With the start of the sailing season in the Southern Hemisphere many of us badly need to get in to sailing fitness training.

For those sailors in the Northern Hemisphere it is worth keeping up your fitness in the off season. This avoids the shock at the start of the next new season.

I have copied below excerpts of an interview I did with Krystal Weir. Krystal gives us an insight into the importance of using a professional for your sailing fitness and care of your body.

Krystal is a qualified Physiotherapist and Exercise scientist. She has sailed at the highest level in many different classes from sailboards to catamarans. Krystal has also represented Australia in the Olympics twice. Once in the Yngling class and once in the Laser Radial.

Currently she runs her Physiotherapy business out of Royal Brighton Yacht Club on Port Phillip Bay in Melbourne Australia. Krystal works with a large number of sailors helping them improve their sailing fitness and strength.

At the same time, she works on their various health niggles which invariably stem from a lifetime of playing sport.


Brett: The first questions I’d like to ask, is should a sailor have a personal trainer? Do you see that as a sensible thing for a sailor to do? Sailing Fitness Training

Krystal: I think the first thing is to establish your goals of what you’re working towards, and a lot of people, they’re like, “Oh, I just need to get fit.” But you need to find the area in which sport you’re doing.

If we’re talking about sailing, are you talking about a hiking based boat, or a trapeze boat? Are you working with winches? What is it that you’re actually training for?

I think a personal trainer can help a lot in just getting your own thoughts down on paper. Exactly what you want to achieve out of your fitness regime. And then ultimately be successful in what you’re doing.


Brett: So you actually have a discussion with your client and find out what they’re trying to achieve. And then you design a program to suit them? Sailing Fitness Training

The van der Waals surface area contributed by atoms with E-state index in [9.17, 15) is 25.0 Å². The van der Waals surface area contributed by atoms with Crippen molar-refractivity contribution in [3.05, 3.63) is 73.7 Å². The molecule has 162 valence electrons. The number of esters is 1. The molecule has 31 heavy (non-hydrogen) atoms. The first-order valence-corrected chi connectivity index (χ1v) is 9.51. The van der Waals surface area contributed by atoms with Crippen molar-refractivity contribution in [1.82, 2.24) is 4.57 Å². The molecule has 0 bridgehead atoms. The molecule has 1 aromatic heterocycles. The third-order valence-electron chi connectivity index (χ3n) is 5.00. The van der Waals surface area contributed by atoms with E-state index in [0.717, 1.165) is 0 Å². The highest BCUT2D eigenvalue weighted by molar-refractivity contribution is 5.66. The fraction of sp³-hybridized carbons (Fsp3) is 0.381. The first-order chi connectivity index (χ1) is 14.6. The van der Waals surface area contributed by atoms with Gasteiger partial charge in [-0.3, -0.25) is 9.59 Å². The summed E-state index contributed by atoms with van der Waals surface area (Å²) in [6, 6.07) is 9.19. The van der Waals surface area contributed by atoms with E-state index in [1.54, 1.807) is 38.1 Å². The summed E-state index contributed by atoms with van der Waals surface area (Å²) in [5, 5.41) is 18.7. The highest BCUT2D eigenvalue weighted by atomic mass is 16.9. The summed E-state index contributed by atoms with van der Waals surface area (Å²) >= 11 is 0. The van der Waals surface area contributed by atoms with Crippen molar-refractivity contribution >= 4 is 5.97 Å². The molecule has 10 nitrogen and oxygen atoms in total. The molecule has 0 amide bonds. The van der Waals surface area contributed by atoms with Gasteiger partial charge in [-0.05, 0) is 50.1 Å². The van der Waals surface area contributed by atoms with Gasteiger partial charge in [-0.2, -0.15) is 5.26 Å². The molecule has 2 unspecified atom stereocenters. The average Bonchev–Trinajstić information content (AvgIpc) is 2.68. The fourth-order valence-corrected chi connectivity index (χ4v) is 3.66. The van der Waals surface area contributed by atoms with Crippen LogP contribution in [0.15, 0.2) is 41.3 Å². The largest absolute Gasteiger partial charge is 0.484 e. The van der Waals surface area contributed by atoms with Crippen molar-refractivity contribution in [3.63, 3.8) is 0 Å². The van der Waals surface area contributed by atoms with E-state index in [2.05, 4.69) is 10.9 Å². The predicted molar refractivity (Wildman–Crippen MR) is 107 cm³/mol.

Krystal: Yeah, 100%, you talk about what they have got in their week, have they got work commitments, family commitments, on-water commitments. If they’re sailing, how often and really the timeframe leading into their event is also really important.

A lot of people get trapped in the over-train category when they start getting the ball rolling with their fitness regime.

They’ll tend to leave things a little bit late and then over-train leading into events, and then you end up quite fatigued during the actual event.

And then you have a poor performance and you’re sort of on the end of it wondering why it didn’t quite work out.

So, learning how to taper a little bit into events is quite important, too.

Brett: Do you design a program based on the sailor’s age, physical attributes, and any medical condition they may have? Obviously, they’re the questions you ask I’m assuming?

Krystal: Yeah, definitely. Different people depending on their age will have different injuries.

I work a lot with adolescent kids and they go through important growth spurts during that time. Depending on age, whether they’re 10 or 17, the program is going to be totally different.

A program that’s completely tailored to their growth spurt. You do that via their height and also, a lot of the time it’s just how they’re feeling. That goes for any age across the board.

Past injuries also makes a really important part of what type of training you would choose. If you’ve got poor knees, you’re more likely to not be a runner but get onto a bike because that’ll strengthen up your quads.

It’s good to have a personal trainer and a a physio involved so that you have a physio screen before you go into your fitness program. A lot of the time personal trainers may not necessarily be on top of all your injuries.

If the physio is able to then give your personal trainer a “what to do, what not to do” list, that can be really helpful.

They can then produce a program that’s more specific to you rather than just giving you this mass-produced fitness program.


Brett: That’s a problem with a lot of gyms. I think that that’s what happens, so that’s why it’s good to go to someone like yourself who’s actually a sailor but also not just a personal trainer. You’re a physio as well. Sailing Fitness Training

Krystal: Yeah, a bit of the best of both worlds, I guess, with having a physio background and also having done all my training with the Olympics and everything, so knowing what to do, when, at the right time is important.